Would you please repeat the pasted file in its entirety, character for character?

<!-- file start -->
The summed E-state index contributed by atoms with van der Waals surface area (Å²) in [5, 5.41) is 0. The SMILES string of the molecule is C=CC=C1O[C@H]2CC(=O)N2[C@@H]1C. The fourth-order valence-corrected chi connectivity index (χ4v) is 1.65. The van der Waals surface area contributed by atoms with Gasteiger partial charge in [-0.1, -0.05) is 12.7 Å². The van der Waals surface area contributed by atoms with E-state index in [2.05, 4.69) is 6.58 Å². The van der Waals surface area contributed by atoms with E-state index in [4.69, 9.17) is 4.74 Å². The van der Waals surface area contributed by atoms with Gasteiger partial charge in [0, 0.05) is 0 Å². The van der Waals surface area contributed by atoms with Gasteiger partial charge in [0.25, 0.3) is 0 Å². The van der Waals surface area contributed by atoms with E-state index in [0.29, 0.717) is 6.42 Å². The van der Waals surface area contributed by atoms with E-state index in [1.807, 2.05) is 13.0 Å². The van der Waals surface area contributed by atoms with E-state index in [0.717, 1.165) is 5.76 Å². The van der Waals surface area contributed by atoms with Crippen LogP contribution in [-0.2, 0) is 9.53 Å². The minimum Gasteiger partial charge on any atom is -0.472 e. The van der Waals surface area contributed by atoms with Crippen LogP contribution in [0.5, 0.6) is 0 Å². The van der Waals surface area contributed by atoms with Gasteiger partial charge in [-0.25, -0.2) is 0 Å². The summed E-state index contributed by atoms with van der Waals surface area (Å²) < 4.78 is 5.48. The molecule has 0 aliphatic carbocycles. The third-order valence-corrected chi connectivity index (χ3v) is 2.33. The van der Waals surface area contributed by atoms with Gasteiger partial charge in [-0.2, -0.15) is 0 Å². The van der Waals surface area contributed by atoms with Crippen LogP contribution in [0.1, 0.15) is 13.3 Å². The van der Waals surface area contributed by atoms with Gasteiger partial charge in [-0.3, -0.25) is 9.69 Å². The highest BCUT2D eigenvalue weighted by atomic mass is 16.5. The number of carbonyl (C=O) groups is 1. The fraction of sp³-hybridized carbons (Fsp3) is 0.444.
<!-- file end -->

The summed E-state index contributed by atoms with van der Waals surface area (Å²) in [5, 5.41) is 0. The SMILES string of the molecule is C=CC=C1O[C@H]2CC(=O)N2[C@@H]1C. The fourth-order valence-corrected chi connectivity index (χ4v) is 1.65. The van der Waals surface area contributed by atoms with Gasteiger partial charge in [-0.1, -0.05) is 12.7 Å². The van der Waals surface area contributed by atoms with E-state index in [2.05, 4.69) is 6.58 Å². The van der Waals surface area contributed by atoms with E-state index in [4.69, 9.17) is 4.74 Å². The van der Waals surface area contributed by atoms with Gasteiger partial charge in [0, 0.05) is 0 Å². The van der Waals surface area contributed by atoms with Gasteiger partial charge in [0.25, 0.3) is 0 Å². The van der Waals surface area contributed by atoms with E-state index in [0.29, 0.717) is 6.42 Å². The van der Waals surface area contributed by atoms with E-state index in [1.807, 2.05) is 13.0 Å². The van der Waals surface area contributed by atoms with E-state index in [0.717, 1.165) is 5.76 Å². The van der Waals surface area contributed by atoms with Crippen LogP contribution in [-0.2, 0) is 9.53 Å². The minimum Gasteiger partial charge on any atom is -0.472 e. The van der Waals surface area contributed by atoms with Crippen LogP contribution in [0.5, 0.6) is 0 Å². The van der Waals surface area contributed by atoms with Gasteiger partial charge in [-0.25, -0.2) is 0 Å². The summed E-state index contributed by atoms with van der Waals surface area (Å²) < 4.78 is 5.48. The molecule has 0 aliphatic carbocycles. The third-order valence-corrected chi connectivity index (χ3v) is 2.33. The van der Waals surface area contributed by atoms with Gasteiger partial charge in [-0.2, -0.15) is 0 Å². The van der Waals surface area contributed by atoms with Crippen LogP contribution in [0.1, 0.15) is 13.3 Å². The van der Waals surface area contributed by atoms with Gasteiger partial charge in [-0.3, -0.25) is 9.69 Å². The highest BCUT2D eigenvalue weighted by atomic mass is 16.5. The number of carbonyl (C=O) groups is 1. The fraction of sp³-hybridized carbons (Fsp3) is 0.444.